The creation of the new state of Telengana has lent a louder voice to demands for new states in several parts of the country. However, after the bitter acrimony and heightened emotional reactions both in favour and against the creation of the new state that divided party loyalties and made or marred political fortunes of many in the last elections – no politician may like to touch the subject of creation of a new state. Yet- ignoring these demands is likely to leave the people more aggrieved with the impression that people of Telengana were favoured with one set of rules but others are now denied by another.
The fact however is that after the reorganisation of States on linguistic basis after independence, there have been no other rules for creation of a new State nor there is any complex constitutional process to create a new State (approval by simple majority in the Parliament is all required) .
In the context of Telengana, many have even questioned the validity of language as a basis for reorganisation of states after independence. If the criterion of language was right- how could the same Telegu speaking people of Telengana want a separation from Andhra? Was the centrality of language in reorganisation of states was a bad idea? Or could there have been another basis for reorganisation of States?
To look into the question, let us start with the demand for new states. A list of States where demands for new states were voiced show that in 17 out of 36 States and Union Territories, there have been demands for new states (list below). It also means that people in the other 19 states and Union Territories (more than 50% of States) are happy with their linguistic identity or at least have no problem with it.
In almost all small States the demands for new States are based on separate linguistic or cultural identity (the cultural differences are mainly due to speaking a different language). Garos in Meghalaya want Garoland, Bodos, Dimasas and Karbis in Assam want Bodoland, Dimaraji and Kabi Anglong respectively. Gorkhas in West Bengal want Gorkhaland and Ladakhis want Ladakh State. Each of these groups is a distinct linguistic group in their respective states. Whether such relatively small groups could qualify for new States is a matter of Economic viability, but they certainly prove the point that mother tongue is a very strong identity, particularly where there is a concentration of people speaking the same tongue and therefore, is the strongest argument for reorganisation of States and that our founding fathers were not wrong.
Both the facts above, perhaps remove any doubt about the validity of language as basis of States. But what about the demand for new States where language is no issue like Telengana?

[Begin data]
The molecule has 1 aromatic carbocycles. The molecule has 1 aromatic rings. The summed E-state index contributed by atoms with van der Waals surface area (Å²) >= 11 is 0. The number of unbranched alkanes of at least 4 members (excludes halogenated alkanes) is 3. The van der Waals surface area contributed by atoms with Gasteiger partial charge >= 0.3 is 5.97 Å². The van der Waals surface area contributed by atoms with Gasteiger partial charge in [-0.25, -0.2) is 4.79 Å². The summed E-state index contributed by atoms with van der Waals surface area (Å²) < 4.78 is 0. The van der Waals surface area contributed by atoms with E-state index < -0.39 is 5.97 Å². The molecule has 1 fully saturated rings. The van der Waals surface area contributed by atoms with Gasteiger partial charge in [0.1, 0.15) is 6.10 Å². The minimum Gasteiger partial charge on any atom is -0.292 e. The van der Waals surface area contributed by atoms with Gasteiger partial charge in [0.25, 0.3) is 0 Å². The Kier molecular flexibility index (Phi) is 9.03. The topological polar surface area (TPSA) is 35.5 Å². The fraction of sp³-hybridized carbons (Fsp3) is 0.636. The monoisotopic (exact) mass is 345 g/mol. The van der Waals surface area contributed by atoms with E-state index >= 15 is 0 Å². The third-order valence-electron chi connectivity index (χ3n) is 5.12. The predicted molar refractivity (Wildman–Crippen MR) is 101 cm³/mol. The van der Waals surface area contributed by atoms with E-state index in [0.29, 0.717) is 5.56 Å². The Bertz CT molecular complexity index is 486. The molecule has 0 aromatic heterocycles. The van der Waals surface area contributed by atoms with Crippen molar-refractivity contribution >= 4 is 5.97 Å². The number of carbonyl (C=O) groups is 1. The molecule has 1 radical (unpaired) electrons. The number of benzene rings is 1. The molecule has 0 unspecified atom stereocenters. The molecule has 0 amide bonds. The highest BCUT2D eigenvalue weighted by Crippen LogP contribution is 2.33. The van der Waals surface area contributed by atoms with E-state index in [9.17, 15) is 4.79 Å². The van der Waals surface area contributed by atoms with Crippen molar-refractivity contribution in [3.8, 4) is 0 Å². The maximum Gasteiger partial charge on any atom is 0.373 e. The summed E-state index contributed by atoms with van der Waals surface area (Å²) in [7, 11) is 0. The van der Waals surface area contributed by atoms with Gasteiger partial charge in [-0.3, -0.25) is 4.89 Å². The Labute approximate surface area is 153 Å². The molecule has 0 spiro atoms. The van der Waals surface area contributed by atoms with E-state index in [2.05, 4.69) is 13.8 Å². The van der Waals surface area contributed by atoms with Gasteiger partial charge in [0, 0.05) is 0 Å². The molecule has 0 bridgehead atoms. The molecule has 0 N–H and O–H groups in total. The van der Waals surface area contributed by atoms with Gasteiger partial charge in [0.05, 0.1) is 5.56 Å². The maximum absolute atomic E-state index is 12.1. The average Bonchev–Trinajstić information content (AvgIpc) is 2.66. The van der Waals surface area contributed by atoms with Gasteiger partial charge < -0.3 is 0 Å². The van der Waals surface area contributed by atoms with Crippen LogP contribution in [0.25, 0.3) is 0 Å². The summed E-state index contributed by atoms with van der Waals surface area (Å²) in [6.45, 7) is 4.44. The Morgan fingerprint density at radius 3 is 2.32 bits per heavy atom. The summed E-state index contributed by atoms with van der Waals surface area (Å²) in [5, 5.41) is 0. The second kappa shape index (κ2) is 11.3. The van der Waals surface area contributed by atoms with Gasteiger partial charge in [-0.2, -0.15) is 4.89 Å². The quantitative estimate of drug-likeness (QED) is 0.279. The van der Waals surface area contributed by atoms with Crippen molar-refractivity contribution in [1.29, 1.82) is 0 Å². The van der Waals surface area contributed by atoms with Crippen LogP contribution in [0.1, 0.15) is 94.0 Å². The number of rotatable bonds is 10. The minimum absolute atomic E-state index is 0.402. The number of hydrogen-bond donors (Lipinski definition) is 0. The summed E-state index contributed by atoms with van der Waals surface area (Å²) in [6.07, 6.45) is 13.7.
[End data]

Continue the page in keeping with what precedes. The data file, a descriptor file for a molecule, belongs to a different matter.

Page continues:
Look at the list (at http://beyondgdp.blogspot.in/2014/06/the-50-million-rule-urgent-need-after.html) and the answer is clear- in those States where language is not an issue, demand for new States arises in most populous States- UP, Maharashtra, Bihar, West Bengal, Madhya Pradesh, Rajasthan, Karnataka and Gujarat. Most significantly- the threshold for such demands seems to gain strength at the point when population in a State crosses the 50 million mark.
Therefore, while in small States – new States are demanded to protect linguistic identities- the reason in big States is distant and unreachable Administration although the agitators may find excuses in very minor differences in language, or caste etc. to push their demand. Proof that people suffer because the Administration cannot have an effective control in such big states, is not difficult to find. One look at the most unruly state of the country UP, irrespective of the party governing it and it would tell the story. In the case of West Bengal, however- demand for Gorkhaland is to double count- both of the criteria of language and population.
In the ultimate analysis, however- it is the distance between the people and state administration, whether due to speaking different languages or geographical distance and pressure of far too many people that motivates people to demand new State so that they can have an administration closer to them. Both types of distances are difficult to negotiate, but language and cultural differences are easier to reduce with a sensitive approach and policies of the administration. The other type of distance cannot be bridged by policies. There may not be any other option than breaking them up into smaller states.
The demand for new states are therefore best dealt by a two pronged approach- ensure sensitive policies and administration to marginalised and aggrieved linguistic groups on one hand and firmly follow the population threshold of 50 million to create new states.
By the ‘50 million’ rule , four most populous states are long due for division into smaller states.
UP is an ideal candidate for conversion into 4 or 5 new States, Maharashtra, Bihar and West Bengal into two each. Similarly- making future plans for similar exercise in the next decade for Madhya Pradesh, Tamil Nadu, Karnataka, Rajasthan and Gujarat will save the government a lot of troubles in the future.
By Prabhat Sharma